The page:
Technology affects law, and law affects technology, because they both change over the years. But the fundamental principles underlying our laws and our rights remain constants, even as technology advances.
Some police forces and security agencies appear to be tempted to think that new techniques and devices bring to the world something entirely new, with no connection at all to the older ways of doing law or respecting rights. Consider how some agencies have apparently been gaining access to information on smartphones, without first seeking judicial authorization.
Some agencies have acquired and used devices known as "international mobile subscriber identity" catchers, or IMSI. These can discover much about the owners of the phones. Entities with access to cell phone towers can mop up huge quantities of other people's communications. And masses of data from one group can "trick" other masses of data into handing them over.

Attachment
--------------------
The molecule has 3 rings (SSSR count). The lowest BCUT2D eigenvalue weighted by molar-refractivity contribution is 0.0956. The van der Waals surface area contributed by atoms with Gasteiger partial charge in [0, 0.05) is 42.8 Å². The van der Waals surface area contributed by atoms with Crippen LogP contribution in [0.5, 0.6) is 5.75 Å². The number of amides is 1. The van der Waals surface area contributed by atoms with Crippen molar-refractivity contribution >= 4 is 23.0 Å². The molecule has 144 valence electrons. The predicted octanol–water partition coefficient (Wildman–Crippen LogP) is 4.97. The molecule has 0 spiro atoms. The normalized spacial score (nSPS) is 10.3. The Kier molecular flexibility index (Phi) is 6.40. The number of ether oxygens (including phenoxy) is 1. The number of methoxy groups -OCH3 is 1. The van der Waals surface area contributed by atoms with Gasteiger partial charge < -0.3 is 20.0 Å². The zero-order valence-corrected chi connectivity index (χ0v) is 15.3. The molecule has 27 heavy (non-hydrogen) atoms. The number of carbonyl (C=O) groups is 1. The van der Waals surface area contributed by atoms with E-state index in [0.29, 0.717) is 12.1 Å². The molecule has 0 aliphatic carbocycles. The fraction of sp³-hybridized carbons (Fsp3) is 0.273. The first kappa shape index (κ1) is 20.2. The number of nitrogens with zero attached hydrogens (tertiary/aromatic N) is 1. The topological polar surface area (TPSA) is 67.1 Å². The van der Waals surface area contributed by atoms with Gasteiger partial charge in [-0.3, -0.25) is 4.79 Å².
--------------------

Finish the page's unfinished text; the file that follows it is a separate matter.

Christopher Parsons of the University of Toronto and Tamir Israel of the University of Ottawa have written a useful report questioning the unfettered use of this new tool. They point out, in polite legal language, that "some state agencies might believe they can use these devices without prior judicial authorization." If police or others are using IMSI catchers to go on informational fishing expeditions, without a warrant, that may violate the Charter.
Privacy is an ancient concept, and with good reason. Police do not have the right to enter your home and go through the contents of your filing cabinet without a warrant; the same principles must be applied to your electronic filing cabinet on your computer or smartphone. Policing in the 21st century should still adhere to the best standards of the past few centuries. To search that which is supposed to be private and closed, first show a judge that you have reasonable suspicion of wrong-doing, enough to justify entry by means of a search warrant.
But the advance of technology, and the resulting legal confusion, mean that lines are literally getting crossed. In one bizarre case, prison guards at the Warkworth Institution in Ontario seem to have had their personal phone calls intercepted by an IMSI, which the institution was using.
It's high time to get the wires disentangled.